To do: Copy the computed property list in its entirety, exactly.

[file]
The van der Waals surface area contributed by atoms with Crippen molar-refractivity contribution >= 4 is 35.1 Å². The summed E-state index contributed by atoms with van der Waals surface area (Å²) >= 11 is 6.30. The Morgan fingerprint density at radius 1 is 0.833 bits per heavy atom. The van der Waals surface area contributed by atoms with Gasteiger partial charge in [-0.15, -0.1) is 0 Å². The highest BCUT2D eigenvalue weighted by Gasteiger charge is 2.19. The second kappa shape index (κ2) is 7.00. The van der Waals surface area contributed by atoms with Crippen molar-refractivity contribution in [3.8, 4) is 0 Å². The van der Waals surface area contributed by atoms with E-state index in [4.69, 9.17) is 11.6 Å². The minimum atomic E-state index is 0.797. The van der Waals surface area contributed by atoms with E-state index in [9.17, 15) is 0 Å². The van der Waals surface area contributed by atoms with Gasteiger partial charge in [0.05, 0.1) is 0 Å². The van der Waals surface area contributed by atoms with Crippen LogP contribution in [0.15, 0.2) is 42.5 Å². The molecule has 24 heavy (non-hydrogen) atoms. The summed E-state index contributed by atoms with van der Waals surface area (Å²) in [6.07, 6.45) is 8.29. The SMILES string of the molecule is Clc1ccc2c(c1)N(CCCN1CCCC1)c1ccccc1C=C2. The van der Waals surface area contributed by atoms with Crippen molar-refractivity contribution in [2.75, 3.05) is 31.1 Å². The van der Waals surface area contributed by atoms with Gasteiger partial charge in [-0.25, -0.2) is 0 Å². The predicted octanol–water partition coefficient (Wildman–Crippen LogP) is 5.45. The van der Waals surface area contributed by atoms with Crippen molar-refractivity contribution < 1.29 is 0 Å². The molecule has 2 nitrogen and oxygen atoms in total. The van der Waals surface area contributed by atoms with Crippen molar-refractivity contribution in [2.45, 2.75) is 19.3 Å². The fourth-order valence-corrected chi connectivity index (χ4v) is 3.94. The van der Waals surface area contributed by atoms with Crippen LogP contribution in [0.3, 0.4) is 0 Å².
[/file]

The van der Waals surface area contributed by atoms with Crippen molar-refractivity contribution >= 4 is 35.1 Å². The summed E-state index contributed by atoms with van der Waals surface area (Å²) >= 11 is 6.30. The Morgan fingerprint density at radius 1 is 0.833 bits per heavy atom. The van der Waals surface area contributed by atoms with Gasteiger partial charge in [-0.15, -0.1) is 0 Å². The highest BCUT2D eigenvalue weighted by Gasteiger charge is 2.19. The second kappa shape index (κ2) is 7.00. The van der Waals surface area contributed by atoms with Crippen molar-refractivity contribution in [3.8, 4) is 0 Å². The van der Waals surface area contributed by atoms with E-state index in [4.69, 9.17) is 11.6 Å². The minimum atomic E-state index is 0.797. The van der Waals surface area contributed by atoms with E-state index in [9.17, 15) is 0 Å². The van der Waals surface area contributed by atoms with Gasteiger partial charge in [0.05, 0.1) is 0 Å². The van der Waals surface area contributed by atoms with Crippen LogP contribution in [0.15, 0.2) is 42.5 Å². The molecule has 24 heavy (non-hydrogen) atoms. The summed E-state index contributed by atoms with van der Waals surface area (Å²) in [6.07, 6.45) is 8.29. The SMILES string of the molecule is Clc1ccc2c(c1)N(CCCN1CCCC1)c1ccccc1C=C2. The van der Waals surface area contributed by atoms with Crippen molar-refractivity contribution in [2.75, 3.05) is 31.1 Å². The van der Waals surface area contributed by atoms with Gasteiger partial charge in [-0.25, -0.2) is 0 Å². The predicted octanol–water partition coefficient (Wildman–Crippen LogP) is 5.45. The van der Waals surface area contributed by atoms with Crippen molar-refractivity contribution < 1.29 is 0 Å². The molecule has 2 nitrogen and oxygen atoms in total. The van der Waals surface area contributed by atoms with Crippen molar-refractivity contribution in [2.45, 2.75) is 19.3 Å². The fourth-order valence-corrected chi connectivity index (χ4v) is 3.94. The van der Waals surface area contributed by atoms with Crippen LogP contribution in [0.3, 0.4) is 0 Å².